Foreign Affairs

India-Iran ties on the right track, says Ahmadinejad

Iran optimistic about its relation with India in spite of intense pressure from the US and Israel

Kunal Majumder

Three days before the Persian New Year of Nowruz, President of the Islamic Republic of Iran Mahmoud Ahmadinejad addressed delegates of the pro-Palestine pressure group Global March to Jerusalem at his presidential palace in Tehran. Ahmadinejad was livid. Just two days earlier news reports had surfaced about Obama administration’s alleged threat with sanctions to India and other Asian countries if they don’t stop trading with Iran. “The Zionists are trying to damage our relationship with neighbouring countries,” he said. “They have tried to destroy Iran’s relationship with Indonesia, Malaysia and Egypt.” On India, however, he remains quite optimistic. “Don’t worry. We are on the right track,” he told Tehelka.

The last few weeks have seen some key developments that are bound to have a long-term effect on the Indo-Iran relations. Israel has directly blamed Iran for the sticky bomb attack that wounded an Israeli diplomat’s wife in New Delhi last month. Iran and India have entered into barter trade arrangements to circumvent US sanctions. And now the latest media reports suggest that America wants India to immediately stop trading with Iran. Pressure on India to break off with Iran is intense. India is toeing a more balanced line, unwilling to damage its carefully nurtured relationship with the US and Israel, while refusing to ditch its old ally Iran.

While Ahmadinejad says India-Iran ties are on the right track, former foreign minister and advisor in international affairs to the supreme leader Ayatollah Ali Khamenei, Ali Akhbar Vilayati is much more vocal about US influence on the relationship. “Many from this region are trying to influence our friendship,” he says. However, he adds: “India and Iran are working for each other’s national and regional interests regardless of what the US wants us to do.” Regarding investigations into the sticky bomb attack, he promises all help to the Indian government. “But we will help because India is our friend,” he says.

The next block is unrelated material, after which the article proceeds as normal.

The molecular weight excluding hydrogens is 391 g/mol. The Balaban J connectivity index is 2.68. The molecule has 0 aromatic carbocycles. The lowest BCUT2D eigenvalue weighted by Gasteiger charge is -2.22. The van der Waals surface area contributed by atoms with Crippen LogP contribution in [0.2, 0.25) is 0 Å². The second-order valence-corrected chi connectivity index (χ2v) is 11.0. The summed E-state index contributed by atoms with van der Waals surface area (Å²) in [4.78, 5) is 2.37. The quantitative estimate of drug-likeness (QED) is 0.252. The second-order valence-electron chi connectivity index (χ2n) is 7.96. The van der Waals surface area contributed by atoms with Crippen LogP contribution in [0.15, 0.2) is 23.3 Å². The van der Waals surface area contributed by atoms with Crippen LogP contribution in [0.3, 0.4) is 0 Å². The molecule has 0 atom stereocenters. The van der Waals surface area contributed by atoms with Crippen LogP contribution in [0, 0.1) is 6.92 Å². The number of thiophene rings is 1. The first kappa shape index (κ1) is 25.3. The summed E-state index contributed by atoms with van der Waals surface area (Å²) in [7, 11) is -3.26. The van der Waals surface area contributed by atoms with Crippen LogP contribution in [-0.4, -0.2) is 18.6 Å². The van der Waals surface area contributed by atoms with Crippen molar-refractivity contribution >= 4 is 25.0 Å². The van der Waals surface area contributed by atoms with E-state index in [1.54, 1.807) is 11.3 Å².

While the Indian government arrested a journalist working with an Iranian news agency and issued an open warrant against three Iranian citizens, the question being raised, both in Tehran and New Delhi, is why would Iran want to jeopardise its friendship with India at such a critical time? “First of all there is no evidence. If Israel says it has evidence about Iranian involvement, it should be disclosed,” says M Mahtab Alam Rizvi, an expert on Iran at the Institute for Defence Studies and Analyses. In Tehran, Mohsen Hosseini, vice-president of Habilin Foundation, an organisation of families of terror victims in Iran, points towards the four sticky bomb attacks in Iran in the last few years.

“In all four cases, nuclear scientists were targeted by terror groups that have close links with the CIA and Mossad. Never did we hear of cases where Israelis were targeted in such a manner, that too by Iranians,” says Hosseini.

Former deputy foreign minister Hossein Sheikh-ul-Islam links the attack with the Palestine issue. “We do not believe that terrorism is the right way to support the people of Palestine. I’m sure that the Iranian government will fully cooperate with the Indian government if Iranians are involved in this terror activity,” he says. Qamar Agha, an expert on West Asian affairs, says Iran has more to lose by engaging in such attacks. “Iran needs more friends. It will not want to lose India’s support at any cost and that’s why it even made a special concession to sell its oil in rupees,” says Agha.